"Sleeves?? On a swimsuit? Are you sure?" I asked.
"Yes, sleeves." she insisted. 

Alright then, sleeves it would be.

With my sister's specifications in mind, I dug through my pattern stash, and found three different patterns I could combine to make exactly what my sister wanted.

I used the bodice from Simplicity 1076 (Also occasionally labeled Simplicity D0712), the petal sleeves from the Winter Wear Designs Classic Shell, and modified the skirt from Simplicity 1064 (Also occasionally labeled Simplicity S0623).

All combined together this gave my sister the exact swim dress she wanted!

I used a leggings pattern (can't remember which one) to make a pair of swim shorts for under the dress, and my sister was good to go for the rest of the summer.

She wore her swim dress for swimming at horse camp and for a lake vacation in Arkansas - where my brother photographed her in the swim dress for me.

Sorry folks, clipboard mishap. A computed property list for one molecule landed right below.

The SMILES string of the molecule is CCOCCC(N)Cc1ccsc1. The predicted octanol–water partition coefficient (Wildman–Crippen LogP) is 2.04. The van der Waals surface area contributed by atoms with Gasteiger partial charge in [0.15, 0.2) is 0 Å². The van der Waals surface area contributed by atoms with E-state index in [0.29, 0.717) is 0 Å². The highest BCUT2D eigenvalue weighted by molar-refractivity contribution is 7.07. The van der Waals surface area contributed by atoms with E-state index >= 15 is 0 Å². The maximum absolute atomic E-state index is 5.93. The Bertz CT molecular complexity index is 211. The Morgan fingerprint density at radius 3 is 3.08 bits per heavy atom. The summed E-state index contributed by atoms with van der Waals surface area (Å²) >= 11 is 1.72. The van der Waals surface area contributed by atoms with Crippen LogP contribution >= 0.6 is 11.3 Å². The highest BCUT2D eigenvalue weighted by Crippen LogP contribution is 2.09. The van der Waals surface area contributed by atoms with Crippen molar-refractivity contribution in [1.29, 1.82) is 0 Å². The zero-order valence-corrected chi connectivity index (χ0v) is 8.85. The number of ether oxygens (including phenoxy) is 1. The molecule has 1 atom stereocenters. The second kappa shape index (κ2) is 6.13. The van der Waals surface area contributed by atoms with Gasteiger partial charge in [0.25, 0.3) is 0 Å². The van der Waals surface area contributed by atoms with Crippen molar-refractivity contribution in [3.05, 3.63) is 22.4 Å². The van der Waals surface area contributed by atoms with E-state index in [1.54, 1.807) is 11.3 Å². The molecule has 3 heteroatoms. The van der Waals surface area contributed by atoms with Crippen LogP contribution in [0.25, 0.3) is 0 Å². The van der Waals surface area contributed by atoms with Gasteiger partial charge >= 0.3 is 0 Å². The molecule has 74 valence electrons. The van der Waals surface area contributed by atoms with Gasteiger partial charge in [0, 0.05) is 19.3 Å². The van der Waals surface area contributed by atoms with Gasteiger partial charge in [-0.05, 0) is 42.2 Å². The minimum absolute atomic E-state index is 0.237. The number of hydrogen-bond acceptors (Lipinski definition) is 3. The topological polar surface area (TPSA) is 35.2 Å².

And now the swim dress is getting plenty of wear in Florida. 

I'm pleased to see the swim dress still fits her well.

Now maybe I won't need to make her another swim dress this summer???

Friday, January 24, 2020

Uganda - What We Did

We got goats!!

Starting a goat program was one of our primary goals for this trip to Uganda, and I am pleased to report that by the time we left there was a brand new goat shelter at the school with 6 goats living in it - 5 does and one buck.

I was introduced to the buck, Zeus, the very day we arrived in Uganda, and by the end of the week we were thrilled to have raised enough money to purchase him and his 5 lady friends.

Two of the does are already pregnant, and the other three will be bred in the next couple months.

The female kids will be given out to members of the community in need. The goats will be given out pregnant. Once they kid, the first 2 doe kids will be given back to the program to be given out to other families. Whenever the does need to be bred they can be brought back to the school and bred to our buck.

The goats were an ongoing project throughout the week we were there. Plans were made Sunday and Monday. Tuesday materials arrived for the goat shelter. By Friday the shelter was done and goats were in it!